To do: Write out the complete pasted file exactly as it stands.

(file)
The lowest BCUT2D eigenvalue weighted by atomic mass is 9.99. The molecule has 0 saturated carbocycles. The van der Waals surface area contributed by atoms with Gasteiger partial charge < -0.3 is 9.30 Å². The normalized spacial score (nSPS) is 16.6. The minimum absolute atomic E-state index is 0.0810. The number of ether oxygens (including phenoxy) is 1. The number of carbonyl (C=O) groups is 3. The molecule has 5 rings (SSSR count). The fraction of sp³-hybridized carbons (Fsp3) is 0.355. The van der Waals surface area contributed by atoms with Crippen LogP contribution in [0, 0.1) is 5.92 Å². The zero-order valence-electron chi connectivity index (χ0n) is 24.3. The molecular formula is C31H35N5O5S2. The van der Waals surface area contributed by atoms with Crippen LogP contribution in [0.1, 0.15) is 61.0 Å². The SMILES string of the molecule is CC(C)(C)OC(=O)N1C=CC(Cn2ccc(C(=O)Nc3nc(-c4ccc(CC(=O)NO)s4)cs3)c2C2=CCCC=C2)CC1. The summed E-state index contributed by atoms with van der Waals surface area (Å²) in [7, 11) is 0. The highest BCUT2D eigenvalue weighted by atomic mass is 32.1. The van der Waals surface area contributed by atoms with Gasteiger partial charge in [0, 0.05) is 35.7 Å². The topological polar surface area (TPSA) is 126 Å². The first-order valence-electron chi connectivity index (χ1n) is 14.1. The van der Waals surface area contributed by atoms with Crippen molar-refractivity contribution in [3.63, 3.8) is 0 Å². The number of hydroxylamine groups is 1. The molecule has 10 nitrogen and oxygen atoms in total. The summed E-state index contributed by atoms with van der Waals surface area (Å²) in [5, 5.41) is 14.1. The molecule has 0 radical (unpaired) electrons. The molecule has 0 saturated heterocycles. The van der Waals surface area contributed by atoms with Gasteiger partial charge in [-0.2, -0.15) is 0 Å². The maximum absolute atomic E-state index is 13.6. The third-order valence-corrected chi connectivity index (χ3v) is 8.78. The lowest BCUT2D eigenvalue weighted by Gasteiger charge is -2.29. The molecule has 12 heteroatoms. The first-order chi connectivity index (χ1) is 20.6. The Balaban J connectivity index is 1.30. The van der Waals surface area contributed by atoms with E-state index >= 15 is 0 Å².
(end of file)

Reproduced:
The lowest BCUT2D eigenvalue weighted by atomic mass is 9.99. The molecule has 0 saturated carbocycles. The van der Waals surface area contributed by atoms with Gasteiger partial charge < -0.3 is 9.30 Å². The normalized spacial score (nSPS) is 16.6. The minimum absolute atomic E-state index is 0.0810. The number of ether oxygens (including phenoxy) is 1. The number of carbonyl (C=O) groups is 3. The molecule has 5 rings (SSSR count). The fraction of sp³-hybridized carbons (Fsp3) is 0.355. The van der Waals surface area contributed by atoms with Crippen LogP contribution in [0, 0.1) is 5.92 Å². The zero-order valence-electron chi connectivity index (χ0n) is 24.3. The molecular formula is C31H35N5O5S2. The van der Waals surface area contributed by atoms with Crippen LogP contribution in [0.1, 0.15) is 61.0 Å². The SMILES string of the molecule is CC(C)(C)OC(=O)N1C=CC(Cn2ccc(C(=O)Nc3nc(-c4ccc(CC(=O)NO)s4)cs3)c2C2=CCCC=C2)CC1. The summed E-state index contributed by atoms with van der Waals surface area (Å²) in [7, 11) is 0. The highest BCUT2D eigenvalue weighted by atomic mass is 32.1. The van der Waals surface area contributed by atoms with Gasteiger partial charge in [0, 0.05) is 35.7 Å². The topological polar surface area (TPSA) is 126 Å². The first-order valence-electron chi connectivity index (χ1n) is 14.1. The van der Waals surface area contributed by atoms with Crippen molar-refractivity contribution in [3.63, 3.8) is 0 Å². The number of hydroxylamine groups is 1. The molecule has 10 nitrogen and oxygen atoms in total. The summed E-state index contributed by atoms with van der Waals surface area (Å²) in [5, 5.41) is 14.1. The molecule has 0 radical (unpaired) electrons. The molecule has 0 saturated heterocycles. The van der Waals surface area contributed by atoms with Gasteiger partial charge in [-0.2, -0.15) is 0 Å². The maximum absolute atomic E-state index is 13.6. The third-order valence-corrected chi connectivity index (χ3v) is 8.78. The lowest BCUT2D eigenvalue weighted by Gasteiger charge is -2.29. The molecule has 12 heteroatoms. The first-order chi connectivity index (χ1) is 20.6. The Balaban J connectivity index is 1.30. The van der Waals surface area contributed by atoms with E-state index >= 15 is 0 Å².